Ramzi Binalshibh

Latest Ramzi Binalshibh Items
  • FILE - In this Dec. 7, 2006 file photo reviewed by the U.S. Military, a U.S. soldier keeps watch from a guard tower overlooking Camp Delta detention center on Guantanamo Bay U.S. Naval Base in Cuba. Lawyers for Guantanamo prisoners charged in the Sept. 11 attack say the FBI has questioned more people who work as support staff on their legal teams than previously disclosed, a development that may prompt a new detour in an already snarled case when the war crimes tribunal reconvenes Monday at the U.S. base in Cuba. A judge will consider a delay in the proceedings in a hearing on Monday, June 16, 2014. (AP Photo/Brennan Linsley, File)

    Judge drops 1 of 5 defendants from 9/11 Gitmo case; Ramzi Binalshibh to get his own war crimes trial

    A military judge has ruled that one of five prisoners at the Guantanamo Bay naval base charged in the Sept. 11 attack should be tried separately from his co-defendants.


  • FILE - In this Aug. 23, 2013 pool file photo reviewed by the U.S. Department of Defense, one of Guantanamo Bay's two courthouses is seen through a broken window at Camp Justice at the Guantanamo Bay U.S. Naval Base, Cuba. On Monday, April 14, 2014 a judge in Guantanamo will open a hearing into the sanity of prisoner Ramzi Binalshibh, whose courtroom outbursts about alleged mistreatment in Camp 7 have halted the effort to try five men in the Sept. 11 attacks, all of whom are held there. (AP Photo/Toronto Star, Michelle Shephard, Pool, File)

    Window opens on secret camp within Guantanamo

    Attorney James Connell has visited his client inside the secret Guantanamo prison complex known as Camp 7 only once, taken in a van with covered windows on a circuitous trek to disguise the route on the scrub brush-and-cactus covered military base.


  • **FILE** Khalid Sheikh Mohammed, the alleged Sept. 11 mastermind, is seen shortly after his capture during a raid in Pakistan in this photo from March 1, 2003. (Associated Press)

    Sept. 11 case back before Gitmo war crimes court

    Five Guantanamo prisoners charged in the Sept. 11 attacks returned before a military tribunal Monday, forgoing the protest that turned their last appearance into an unruly 13-hour spectacle.


  • **FILE** This July 2009 photo downloaded from the Arabic language web site www.muslm.net shows a man identified by the site as Khalid Sheik Mohammed, the accused mastermind of the Sept. 11 attacks, in detention at Guantanamo Bay, Cuba. The picture was allegedly taken by the International Committee of the Red Cross (ICRC) and released only to the detainee's family. An Obama administration official said Friday that Mohammed and four other Guantanamo Bay detainees will be sent to New York to face trial in a civilian federal court. (Associated Press/www.muslm.net)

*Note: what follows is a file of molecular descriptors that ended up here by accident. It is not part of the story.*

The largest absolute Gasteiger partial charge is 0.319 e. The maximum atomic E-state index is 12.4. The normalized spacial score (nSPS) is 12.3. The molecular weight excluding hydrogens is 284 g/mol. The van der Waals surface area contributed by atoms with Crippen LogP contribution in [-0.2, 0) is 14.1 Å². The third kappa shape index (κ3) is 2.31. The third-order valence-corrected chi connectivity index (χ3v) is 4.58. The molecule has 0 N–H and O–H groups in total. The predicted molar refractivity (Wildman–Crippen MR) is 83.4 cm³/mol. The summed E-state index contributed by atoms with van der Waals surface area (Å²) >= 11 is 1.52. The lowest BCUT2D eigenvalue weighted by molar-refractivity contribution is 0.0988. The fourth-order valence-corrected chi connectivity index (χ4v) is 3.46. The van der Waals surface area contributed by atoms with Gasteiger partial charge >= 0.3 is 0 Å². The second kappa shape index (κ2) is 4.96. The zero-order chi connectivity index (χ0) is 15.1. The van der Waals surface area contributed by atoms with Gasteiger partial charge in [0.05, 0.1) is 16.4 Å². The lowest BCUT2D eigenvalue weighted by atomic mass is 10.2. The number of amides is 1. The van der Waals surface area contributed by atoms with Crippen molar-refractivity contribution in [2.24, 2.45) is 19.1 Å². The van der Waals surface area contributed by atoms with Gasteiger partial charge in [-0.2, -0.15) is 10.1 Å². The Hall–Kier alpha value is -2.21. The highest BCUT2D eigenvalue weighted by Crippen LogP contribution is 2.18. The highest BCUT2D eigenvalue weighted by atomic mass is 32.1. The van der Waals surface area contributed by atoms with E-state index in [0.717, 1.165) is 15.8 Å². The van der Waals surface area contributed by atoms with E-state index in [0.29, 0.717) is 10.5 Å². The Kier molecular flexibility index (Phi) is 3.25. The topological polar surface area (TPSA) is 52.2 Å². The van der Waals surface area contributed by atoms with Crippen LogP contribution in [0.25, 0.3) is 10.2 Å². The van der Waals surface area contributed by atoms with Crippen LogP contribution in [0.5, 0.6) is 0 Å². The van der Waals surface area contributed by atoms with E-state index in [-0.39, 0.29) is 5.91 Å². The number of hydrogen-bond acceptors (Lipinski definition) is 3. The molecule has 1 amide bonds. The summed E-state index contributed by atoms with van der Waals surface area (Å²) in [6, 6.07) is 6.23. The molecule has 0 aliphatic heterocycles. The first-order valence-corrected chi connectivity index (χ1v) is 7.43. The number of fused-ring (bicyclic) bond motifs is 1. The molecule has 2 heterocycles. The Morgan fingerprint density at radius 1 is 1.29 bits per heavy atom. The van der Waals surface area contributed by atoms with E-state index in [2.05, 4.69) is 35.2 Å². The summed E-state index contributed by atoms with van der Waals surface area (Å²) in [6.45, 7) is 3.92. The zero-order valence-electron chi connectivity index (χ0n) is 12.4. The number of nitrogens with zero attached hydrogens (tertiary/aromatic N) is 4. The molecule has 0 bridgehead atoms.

5 charged in 9/11 attack resist Gitmo hearing

    The self-proclaimed mastermind of the Sept. 11 attacks repeatedly declined to answer a judge's questions Saturday and his co-defendants knelt in prayer in what appeared to be a concerted protest against the military proceedings.


  • **FILE** The sun rises May 13, 2009, over the Guantanamo detention facility at the Guantanamo Bay U.S. Naval Base, Cuba. (Associated Press)

    Sept. 11 case returns to Guantanamo tribunal

    Five men accused of orchestrating the Sept. 11 attacks, including the self-proclaimed mastermind, are headed back to a military tribunal at Guantanamo Bay on Saturday, more than three years after President Obama put the case on hold in a failed effort to move the proceedings to a civilian court and close the prison at the U.S. base in Cuba.


  • In this undated photo provided by global security research and analysis enterprise Flashpoint Partners, a man who Flashpoint has identified as confessed 9/11 architect Ramzi Binalshibh is shown. Binalshibh is being held pending trial at a U.S. military facility in Guantanamo Bay, Cuba. (AP Photo/Flashpoint Partners)

    Interrogation tapes of 9/11 plotter found under CIA desk

    The CIA has tapes of 9/11 plotter Ramzi Binalshibh being interrogated in a secret overseas prison. Discovered under a desk, the recordings could provide an unparalleled look at how foreign governments aided the U.S. in holding and questioning suspected terrorists.


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